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U.S. attacking North Korea?

Surely Donald Trump couldn’t be that foolish

By Benjamin Habib

As the USS Carl Vinson and its carrier battle group steamed through the Pacific toward the Korean Peninsula in late April, many were wondering if the Trump administration could be so rash as to attack North Korea.

Regardless of how this latest move plays out, the international community will ultimately have to accept and learn to manage a nuclear North Korea. This is because: North Korea will not relinquish its nuclear program for any price, the economic sanctions placed on it by the UN Security Council have had minimal impact in compelling North Korea’s denuclearization, and    military options for denuclearising North Korea carry unacceptably high risks of a disastrous cascade to full-scale war.

The Trump administration appears to agree with the first two assertions. However, it has reached a contrary view on the threat or use of military force to tame North Korea.

Meanwhile, North Korea conducted its fifth nuclear test in September 2016 and has since embarked on several missile tests. The reasons for these tests include advancing the technological development of its nuclear weapons program, signaling displeasure about the annual US-South Korea joint military exercises, and testing the new Trump administration’s mettle.

In response, the U.S. is doubling down on abrasive posturing and military threats. During his recent visit to South Korea, U.S. Secretary of State Rex Tillerson said “the policy of strategic patience has ended” with North Korea, and “all options are on the table” to denuclearise it. And Donald Trump has since declared on Twitter: “North Korea is looking for trouble. If China decides to help, that would be great. If not, we will solve the problem without them!  U.S.A.”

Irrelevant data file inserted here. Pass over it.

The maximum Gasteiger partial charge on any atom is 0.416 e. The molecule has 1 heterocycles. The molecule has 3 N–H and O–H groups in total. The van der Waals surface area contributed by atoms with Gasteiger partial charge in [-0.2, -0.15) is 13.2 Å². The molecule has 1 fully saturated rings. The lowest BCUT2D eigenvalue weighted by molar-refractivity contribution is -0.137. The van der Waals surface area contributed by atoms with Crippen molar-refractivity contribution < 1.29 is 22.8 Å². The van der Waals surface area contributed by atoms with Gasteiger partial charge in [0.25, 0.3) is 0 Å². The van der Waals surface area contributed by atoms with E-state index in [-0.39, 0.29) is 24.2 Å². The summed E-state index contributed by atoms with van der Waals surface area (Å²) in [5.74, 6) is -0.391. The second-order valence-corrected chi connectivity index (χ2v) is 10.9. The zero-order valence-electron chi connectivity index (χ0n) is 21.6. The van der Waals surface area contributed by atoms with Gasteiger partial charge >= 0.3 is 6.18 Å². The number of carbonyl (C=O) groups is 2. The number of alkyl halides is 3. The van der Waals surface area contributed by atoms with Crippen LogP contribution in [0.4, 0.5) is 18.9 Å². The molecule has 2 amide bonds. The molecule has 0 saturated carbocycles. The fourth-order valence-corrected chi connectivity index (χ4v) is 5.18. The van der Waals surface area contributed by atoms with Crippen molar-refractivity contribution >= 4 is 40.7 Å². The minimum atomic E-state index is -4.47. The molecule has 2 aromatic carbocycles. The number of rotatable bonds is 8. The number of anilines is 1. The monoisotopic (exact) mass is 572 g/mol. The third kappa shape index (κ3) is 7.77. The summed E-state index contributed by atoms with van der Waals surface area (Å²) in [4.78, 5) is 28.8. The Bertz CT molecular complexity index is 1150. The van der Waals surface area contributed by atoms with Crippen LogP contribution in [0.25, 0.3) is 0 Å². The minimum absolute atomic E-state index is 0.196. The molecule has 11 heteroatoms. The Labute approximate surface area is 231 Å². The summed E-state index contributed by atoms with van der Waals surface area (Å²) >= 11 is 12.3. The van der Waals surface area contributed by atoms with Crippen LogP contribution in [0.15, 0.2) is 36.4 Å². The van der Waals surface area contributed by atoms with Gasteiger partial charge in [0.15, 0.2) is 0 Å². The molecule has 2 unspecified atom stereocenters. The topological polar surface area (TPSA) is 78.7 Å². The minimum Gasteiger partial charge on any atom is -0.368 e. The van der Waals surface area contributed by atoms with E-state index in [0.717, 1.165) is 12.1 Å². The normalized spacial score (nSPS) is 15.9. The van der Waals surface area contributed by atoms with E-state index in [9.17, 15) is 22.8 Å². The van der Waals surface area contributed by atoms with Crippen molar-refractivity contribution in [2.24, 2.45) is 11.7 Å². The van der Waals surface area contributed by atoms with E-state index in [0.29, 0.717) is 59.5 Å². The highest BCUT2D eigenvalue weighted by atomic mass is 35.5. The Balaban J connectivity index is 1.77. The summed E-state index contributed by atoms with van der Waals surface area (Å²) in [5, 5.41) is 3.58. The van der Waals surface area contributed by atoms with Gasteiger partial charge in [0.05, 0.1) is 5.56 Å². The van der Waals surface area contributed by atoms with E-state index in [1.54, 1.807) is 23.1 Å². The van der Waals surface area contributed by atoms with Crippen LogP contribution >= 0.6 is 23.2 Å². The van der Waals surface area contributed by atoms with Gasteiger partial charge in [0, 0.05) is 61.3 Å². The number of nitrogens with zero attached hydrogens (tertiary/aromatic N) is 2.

In the past, US leaders have deployed stealth fighters and bombers to the Korean Peninsula as a signal to North Korea of the consequences of continued provocation. Trump, however, has deployed an aircraft carrier group in a move that goes beyond signaling a declaration of intent to attack.

In the context of U.S. air strikes against the Assad regime in Syria, the North Korean government would have little choice but to take the threat seriously. The risk of escalation to full-scale war has intensified.

One comment

  1. While you point out the risks of confronting North Korea you fail to address the risks of allowing North Korea to continue developing its capabilities. Yes, a US military attack on North Korea could destabilize the region and put many innocent South Koreans in harms way. But the scale of risk is going up. Soon North Korea will be able to effect a much wider population with its threats.

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